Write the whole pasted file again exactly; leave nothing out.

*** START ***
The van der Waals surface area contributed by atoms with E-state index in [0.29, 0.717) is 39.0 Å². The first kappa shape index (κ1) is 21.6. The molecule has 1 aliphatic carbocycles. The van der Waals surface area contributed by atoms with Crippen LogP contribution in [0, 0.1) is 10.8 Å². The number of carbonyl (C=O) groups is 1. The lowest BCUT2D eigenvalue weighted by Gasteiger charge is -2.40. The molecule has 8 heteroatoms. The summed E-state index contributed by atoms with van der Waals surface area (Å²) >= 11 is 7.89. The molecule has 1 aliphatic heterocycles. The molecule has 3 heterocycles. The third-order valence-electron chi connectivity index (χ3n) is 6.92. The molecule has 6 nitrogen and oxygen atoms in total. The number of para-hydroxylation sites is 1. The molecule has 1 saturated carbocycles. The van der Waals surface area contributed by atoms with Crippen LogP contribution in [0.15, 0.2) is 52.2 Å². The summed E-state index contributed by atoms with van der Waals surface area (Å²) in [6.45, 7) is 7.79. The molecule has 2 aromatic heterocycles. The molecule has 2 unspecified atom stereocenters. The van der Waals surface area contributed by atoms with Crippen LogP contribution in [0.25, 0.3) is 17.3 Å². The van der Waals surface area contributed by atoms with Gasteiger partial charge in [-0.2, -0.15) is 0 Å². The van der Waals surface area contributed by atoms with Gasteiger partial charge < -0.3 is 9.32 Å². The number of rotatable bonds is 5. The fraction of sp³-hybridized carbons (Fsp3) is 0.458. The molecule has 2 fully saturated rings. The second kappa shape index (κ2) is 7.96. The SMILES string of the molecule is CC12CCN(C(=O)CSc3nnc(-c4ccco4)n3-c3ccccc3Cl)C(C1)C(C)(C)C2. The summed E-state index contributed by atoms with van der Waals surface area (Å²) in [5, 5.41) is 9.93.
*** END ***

The van der Waals surface area contributed by atoms with E-state index in [0.29, 0.717) is 39.0 Å². The first kappa shape index (κ1) is 21.6. The molecule has 1 aliphatic carbocycles. The van der Waals surface area contributed by atoms with Crippen LogP contribution in [0, 0.1) is 10.8 Å². The number of carbonyl (C=O) groups is 1. The lowest BCUT2D eigenvalue weighted by Gasteiger charge is -2.40. The molecule has 8 heteroatoms. The summed E-state index contributed by atoms with van der Waals surface area (Å²) >= 11 is 7.89. The molecule has 1 aliphatic heterocycles. The molecule has 3 heterocycles. The third-order valence-electron chi connectivity index (χ3n) is 6.92. The molecule has 6 nitrogen and oxygen atoms in total. The number of para-hydroxylation sites is 1. The molecule has 1 saturated carbocycles. The van der Waals surface area contributed by atoms with Crippen LogP contribution in [0.15, 0.2) is 52.2 Å². The summed E-state index contributed by atoms with van der Waals surface area (Å²) in [6.45, 7) is 7.79. The molecule has 2 aromatic heterocycles. The molecule has 2 unspecified atom stereocenters. The van der Waals surface area contributed by atoms with Crippen LogP contribution in [0.25, 0.3) is 17.3 Å². The van der Waals surface area contributed by atoms with Gasteiger partial charge in [-0.2, -0.15) is 0 Å². The van der Waals surface area contributed by atoms with Gasteiger partial charge < -0.3 is 9.32 Å². The number of rotatable bonds is 5. The fraction of sp³-hybridized carbons (Fsp3) is 0.458. The molecule has 2 fully saturated rings. The second kappa shape index (κ2) is 7.96. The SMILES string of the molecule is CC12CCN(C(=O)CSc3nnc(-c4ccco4)n3-c3ccccc3Cl)C(C1)C(C)(C)C2. The summed E-state index contributed by atoms with van der Waals surface area (Å²) in [5, 5.41) is 9.93.